Ten Lost Years, 1929-1939: Memories of the Canadians Who Survived the Depression

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McClelland & Stewart, 1997 - Biography & Autobiography - 436 pages
5 Reviews
Hundreds of ordinary Canadians tell their own stories in this book. They tell them in their own words, and the impact is astonishing. As page after page of unforgettable stories rolls by, it is easy to see why this book sold 300,000 copies and why a successful stage play that ran for years was based on them.

The stories, and the 52 accompanying photographs, tell of an extraordinary time. One tells how a greedy Maritime landlord ho tried to raise a widow's rent was tarred and gravelled; another how rape by the boss was part of a waitress's job. Other stories show Saskatchewan families watching their farms turn into deserts and walking away from them; or freight-trains black with hoboes clinging to them, criss-crossing the country in search of work; or a man stealing a wreath for his own wife's funeral.

Throughout this portrait of the era before Canada had a social safety net, there are amazing stories of what Time magazine called "human tragedy and moral triumph during the hardest of times." In the end, this is an inspiring, uplifting book about bravery, one you will not forget.

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Review: Ten Lost Years, 1929-1939: Memories of the Canadians Who Survived the Depression

User Review  - Christin Marcotte - Goodreads

Wonderful book about the trials and tribulations of the people who lived through this harrowing time in Canada. Barry Broadfoot populates this history with the sometimes kind sometimes cruel actions ... Read full review

Review: Ten Lost Years, 1929-1939: Memories of the Canadians Who Survived the Depression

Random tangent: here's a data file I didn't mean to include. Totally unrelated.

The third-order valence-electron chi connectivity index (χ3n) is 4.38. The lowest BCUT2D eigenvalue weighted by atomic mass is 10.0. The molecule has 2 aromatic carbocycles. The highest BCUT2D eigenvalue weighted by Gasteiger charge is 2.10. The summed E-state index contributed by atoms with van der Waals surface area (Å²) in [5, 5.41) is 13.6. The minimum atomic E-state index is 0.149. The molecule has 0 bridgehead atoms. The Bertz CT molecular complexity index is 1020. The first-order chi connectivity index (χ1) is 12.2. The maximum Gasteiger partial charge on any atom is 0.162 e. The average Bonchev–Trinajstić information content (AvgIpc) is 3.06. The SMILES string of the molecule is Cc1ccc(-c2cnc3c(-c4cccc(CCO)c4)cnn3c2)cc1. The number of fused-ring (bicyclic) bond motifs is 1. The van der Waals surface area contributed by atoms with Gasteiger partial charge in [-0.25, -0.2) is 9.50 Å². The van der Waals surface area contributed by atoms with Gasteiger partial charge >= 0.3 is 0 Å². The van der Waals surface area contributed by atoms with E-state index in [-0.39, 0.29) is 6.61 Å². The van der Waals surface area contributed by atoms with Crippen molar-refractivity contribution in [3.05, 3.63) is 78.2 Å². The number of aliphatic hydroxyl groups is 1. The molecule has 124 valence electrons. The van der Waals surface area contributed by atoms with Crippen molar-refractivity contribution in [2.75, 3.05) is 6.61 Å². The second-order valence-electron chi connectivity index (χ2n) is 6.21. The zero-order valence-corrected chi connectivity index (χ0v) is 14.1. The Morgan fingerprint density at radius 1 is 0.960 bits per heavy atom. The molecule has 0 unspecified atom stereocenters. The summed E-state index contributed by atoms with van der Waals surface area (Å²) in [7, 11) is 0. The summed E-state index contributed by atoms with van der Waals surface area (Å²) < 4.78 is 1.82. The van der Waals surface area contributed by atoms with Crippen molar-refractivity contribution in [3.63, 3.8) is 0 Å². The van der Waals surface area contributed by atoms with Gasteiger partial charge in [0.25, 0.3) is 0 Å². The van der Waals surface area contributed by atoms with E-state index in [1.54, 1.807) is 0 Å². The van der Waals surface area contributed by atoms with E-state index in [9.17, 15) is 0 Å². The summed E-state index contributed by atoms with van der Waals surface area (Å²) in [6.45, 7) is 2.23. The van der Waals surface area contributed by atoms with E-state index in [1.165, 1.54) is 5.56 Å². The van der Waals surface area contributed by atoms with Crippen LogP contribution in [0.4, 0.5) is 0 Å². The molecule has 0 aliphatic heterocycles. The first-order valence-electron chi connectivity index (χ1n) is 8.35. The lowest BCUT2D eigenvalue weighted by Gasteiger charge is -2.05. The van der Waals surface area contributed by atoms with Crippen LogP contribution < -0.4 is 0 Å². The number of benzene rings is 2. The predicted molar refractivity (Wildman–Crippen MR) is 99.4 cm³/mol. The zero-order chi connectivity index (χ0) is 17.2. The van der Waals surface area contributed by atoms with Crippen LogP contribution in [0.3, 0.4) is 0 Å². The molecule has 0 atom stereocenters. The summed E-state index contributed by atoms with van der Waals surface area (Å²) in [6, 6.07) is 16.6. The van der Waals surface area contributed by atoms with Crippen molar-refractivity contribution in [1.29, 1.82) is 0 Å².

User Review  - Laura - Goodreads

Really enjoyed reading all the different views Read full review

About the author (1997)

Barry Broadfoot, born in Winnipeg in 1926, was a child of the Depression. In 1972 he quit his job as Books Editor with the Vancouver Sun to travel the country with a tape recorder. His oral history books — Ten Lost Years; Six War Years; and The Pioneer Years, among others — brought Canada’s past to vivid life. By talking into Broadfoot’s tape recorder in kitchens, bars and coffee shops across the country, ordinary Canadians were able to tell their stories of how the great tides of history had affected their lives. It was history told in the first person by bank tellers, farmers, waitresses, and poor bloody infantrymen and it was powerful stuff. His readers responded, making his books into huge best-sellers. Ten Lost Years went on to sell well over 300,000.

Broadfoot was the recipient of numerous awards and honours including the Order of Canada, an honorary degree from the University of Manitoba, and the B.C. Lifetime Achievement Award.

Barry Broadfoot passed away in 2003.

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